D.C. regtech startups are looking to make government more efficient. A recent Politico Magazine article paints a potential picture of D.C. tech growth going through work in the federal government.
“People vastly, vastly underestimate what automation is going to do,” FiscalNote CEO Tim Hwang told Politico Magazine.
FiscalNote helps companies and nations including South Korea, Canada and Mexico, track and analyze millions of pieces of legislation and regulations, including sifting through 22 million public comments that were sent to the U.S. ∫ last year, including a finding that more than 1 million pro-net neutrality messages fraudulently submitted by bots.
The story also features Quorum founder Alex Wirth talking about his company’s platform that tracks buzzy topics – work that is usually the province of Congressional staffers and lobbyists. Since launching in 2015, the public affairs data startup has tightened tracking capabilities using data on Congress and local governments.
Throughout, Hwang, Wirth and others talk about how tech could influence many aspects of the federal government, from the information collected by journalists to the work compiled by lobbyists and number crunchers.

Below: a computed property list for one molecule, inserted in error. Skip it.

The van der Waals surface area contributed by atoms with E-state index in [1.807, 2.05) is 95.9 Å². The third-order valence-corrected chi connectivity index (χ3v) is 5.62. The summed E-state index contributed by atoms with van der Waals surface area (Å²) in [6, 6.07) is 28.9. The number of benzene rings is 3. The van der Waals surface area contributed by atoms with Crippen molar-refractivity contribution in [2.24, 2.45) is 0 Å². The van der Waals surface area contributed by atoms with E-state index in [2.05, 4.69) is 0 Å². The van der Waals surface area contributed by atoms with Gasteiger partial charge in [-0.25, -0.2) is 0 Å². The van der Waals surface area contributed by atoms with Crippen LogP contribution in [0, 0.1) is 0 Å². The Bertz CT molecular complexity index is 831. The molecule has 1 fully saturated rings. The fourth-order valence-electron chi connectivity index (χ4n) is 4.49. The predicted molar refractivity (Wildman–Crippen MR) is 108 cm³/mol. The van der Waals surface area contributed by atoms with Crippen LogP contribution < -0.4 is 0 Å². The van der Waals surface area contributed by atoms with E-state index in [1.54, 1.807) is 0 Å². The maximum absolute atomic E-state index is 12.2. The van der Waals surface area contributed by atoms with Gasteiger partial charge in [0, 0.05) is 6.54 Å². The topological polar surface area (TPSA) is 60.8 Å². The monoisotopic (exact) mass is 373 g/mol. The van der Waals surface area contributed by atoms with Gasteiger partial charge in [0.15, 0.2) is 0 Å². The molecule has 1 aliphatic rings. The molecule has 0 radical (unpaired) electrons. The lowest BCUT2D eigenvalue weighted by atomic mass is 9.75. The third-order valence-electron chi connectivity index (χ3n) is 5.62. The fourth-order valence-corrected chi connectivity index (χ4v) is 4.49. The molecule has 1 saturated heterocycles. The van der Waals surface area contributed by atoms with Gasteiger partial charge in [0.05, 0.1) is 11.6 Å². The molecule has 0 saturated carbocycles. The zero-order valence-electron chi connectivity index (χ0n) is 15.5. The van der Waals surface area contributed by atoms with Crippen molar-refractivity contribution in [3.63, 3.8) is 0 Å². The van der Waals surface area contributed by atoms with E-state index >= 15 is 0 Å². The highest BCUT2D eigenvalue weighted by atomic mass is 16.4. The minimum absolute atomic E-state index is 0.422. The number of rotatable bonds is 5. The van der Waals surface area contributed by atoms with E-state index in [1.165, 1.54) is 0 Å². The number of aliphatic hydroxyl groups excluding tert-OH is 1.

In the end, Hwang also considers that automation may result in fewer available jobs in those fields. And it points to a District government that is not only focusing on government tech. The District is looking to increase the number of tech jobs through the Mayor Muriel Bowser’s “Pathways to Inclusion” initiative. In 2016, Bowser set the goal to create 5,000 new tech jobs for underrepresented workers and 500 new tech businesses founded by underrepresented entrepreneurs. Still, it might be a drop in the water as far as alleviating the number of impacted jobs.
“The District of Columbia has the people, resources and public and private sector support to make the nation’s capital the top city for inclusion, tech and innovation,” Bowser said in 2016. “We look forward to becoming a national model for tech inclusion and entrepreneurship and proving that regardless of income or background, all residents have the opportunity to participate in our growing tech economy.”